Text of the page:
Mr. Jones, an openly gay Black Democrat, represented a more liberal configuration of the seat in Congress last term. But after a court imposed new district lines in 2022, Mr. Maloney opted to run for Mr. Jones’s seat instead of his traditional one. Rather than run against a party leader, Mr. Jones chose to move 25 miles to Brooklyn to run for an open seat there.

He lost and has now moved back north.

In a phone interview, Mr. Jones, 36, said he was confident that voters would understand his “impossible situation,” but regretted his decision not to challenge Mr. Maloney, who lost to Mr. Lawler in a seat Mr. Biden won by 10 points.

Mr. Jones said the outcome showed that “you can’t just substitute any Democrat for Mondaire Jones in this district.” More than 100 local and national officials and groups — from the Westchester Democratic chairwoman to the congressional Black and progressive caucuses — have backed his comeback attempt, making him the clear front-runner against Ms. Gereghty.

But some of the positions Mr. Jones trumpeted to win more liberal electorates in earlier campaigns could prove cumbersome.

He is already tacking toward the center and would say little about Ms. Gereghty in the interview. Mr. Jones referred to his own calls to defund the police in 2020 as “emotional, facile comments”; his current campaign features video of Mr. Jones shaking hands with a local police chief while touting votes to increase police funding.

Mr. Jones said he wanted to see New York grant judges new authority to set cash bail for defendants they deem dangerous. And he said he would only support a state plan to tax cars traveling into central Manhattan if there was a carveout for the suburban counties he represented.

Over breakfast in Katonah, an affluent Westchester suburb, Ms. Gereghty pitched her modest record as an electoral strength in a general election. She cast herself as a member of the get-it-done wing of the Democratic Party, like her sister, and predicted Mr. Lawler would gleefully use Mr. Jones’s words against him, as he did to Mr. Maloney.

“If you got tired of the Sean Maloney ads last year, well, at least have some more variety if he’s the candidate,” she said.

Ms. Gereghty has no plans to drop out. But she has struggled to amass local support.

Her most notable endorsement comes from Emily’s List, the national group dedicated to electing women who back abortion rights. Of the $408,000 she’s raised thus far, almost half came from residents of Michigan.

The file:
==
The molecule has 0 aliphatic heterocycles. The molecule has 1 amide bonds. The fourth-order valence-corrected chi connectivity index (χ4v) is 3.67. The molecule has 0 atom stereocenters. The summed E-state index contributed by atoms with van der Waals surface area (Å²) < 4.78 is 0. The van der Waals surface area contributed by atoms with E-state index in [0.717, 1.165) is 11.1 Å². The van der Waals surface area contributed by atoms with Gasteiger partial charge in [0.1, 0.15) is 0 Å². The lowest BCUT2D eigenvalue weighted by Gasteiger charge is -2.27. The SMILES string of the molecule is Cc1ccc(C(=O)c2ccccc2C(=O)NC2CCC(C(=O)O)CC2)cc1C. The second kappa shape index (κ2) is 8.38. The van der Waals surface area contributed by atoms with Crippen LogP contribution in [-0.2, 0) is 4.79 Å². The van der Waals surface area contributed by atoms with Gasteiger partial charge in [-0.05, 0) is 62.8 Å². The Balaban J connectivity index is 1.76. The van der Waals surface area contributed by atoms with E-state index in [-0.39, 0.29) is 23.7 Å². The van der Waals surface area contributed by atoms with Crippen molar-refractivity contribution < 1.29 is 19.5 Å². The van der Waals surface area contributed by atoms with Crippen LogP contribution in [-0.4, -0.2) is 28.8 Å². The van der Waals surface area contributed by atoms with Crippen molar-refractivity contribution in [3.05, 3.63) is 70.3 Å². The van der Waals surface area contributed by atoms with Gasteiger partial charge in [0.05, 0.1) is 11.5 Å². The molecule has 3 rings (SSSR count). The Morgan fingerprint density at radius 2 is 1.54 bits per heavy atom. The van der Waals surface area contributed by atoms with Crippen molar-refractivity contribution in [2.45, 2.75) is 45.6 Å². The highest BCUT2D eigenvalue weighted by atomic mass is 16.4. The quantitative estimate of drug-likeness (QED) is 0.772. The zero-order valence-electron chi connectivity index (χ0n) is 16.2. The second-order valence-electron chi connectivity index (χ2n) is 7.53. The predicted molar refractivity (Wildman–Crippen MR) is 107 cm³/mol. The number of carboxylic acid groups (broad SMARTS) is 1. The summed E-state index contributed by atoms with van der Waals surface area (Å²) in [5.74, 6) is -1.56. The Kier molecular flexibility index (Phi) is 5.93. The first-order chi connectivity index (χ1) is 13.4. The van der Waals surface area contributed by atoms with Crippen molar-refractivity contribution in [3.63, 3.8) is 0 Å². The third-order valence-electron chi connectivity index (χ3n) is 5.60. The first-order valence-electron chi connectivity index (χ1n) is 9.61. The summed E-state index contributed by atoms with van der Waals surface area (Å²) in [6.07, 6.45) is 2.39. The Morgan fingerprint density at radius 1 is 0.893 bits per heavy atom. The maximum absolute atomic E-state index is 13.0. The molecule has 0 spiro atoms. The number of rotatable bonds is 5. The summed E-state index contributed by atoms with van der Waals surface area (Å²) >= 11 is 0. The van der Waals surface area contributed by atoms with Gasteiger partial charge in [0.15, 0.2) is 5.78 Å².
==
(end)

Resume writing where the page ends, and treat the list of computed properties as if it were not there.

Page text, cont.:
Democrats have caught some breaks in neighboring districts.

Republicans have yet to field a top-tier challenger to Representative Pat Ryan, the only Democrat defending a swing seat here. They are also headed toward their own fraught primary if Mr. Santos continues to run.

Elsewhere, the candidates are crowding in.

Three Democrats, including Sarah Hughes, a former gold medal figure skater, are vying to represent the party against Representative Anthony D’Esposito in a Long Island district Mr. Biden won by 14 points.

Three more have already raised at least $300,000 to run in Mr. Santos’s neighboring district. That does not include Mr. Suozzi or Robert Zimmerman, the party’s 2022 nominee, who is eying another run.

A similar dynamic is playing out in Syracuse, where four Democrats are competing over whether a moderate or progressive should take on Representative Brandon Williams, a Republican who narrowly won a seat that favored Mr. Biden by eight points in 2020.

“Primaries can be bloodying, and they cost a lot of money,” said Ms. Curran, who has decided not to run for Mr. D’Esposito’s seat. “It clouds the message and the mission.”

Republicans have watched it all with delight.

Mr. Lawler spent the month of August meeting constituents and gathering large campaign checks. He said he ran into Mr. Jones along the way and got an earful — about how frustrated the Democrat was to be stuck in a primary.

He won’t have a Democratic primary vote, but Mr. Lawler, who will have to defend his own conservative votes unpopular in the district, made clear he has a preference.

“Look, I’d be happy to run against either,” he said. “But Mondaire Jones certainly has a very long and detailed record that shows him clearly out of step.”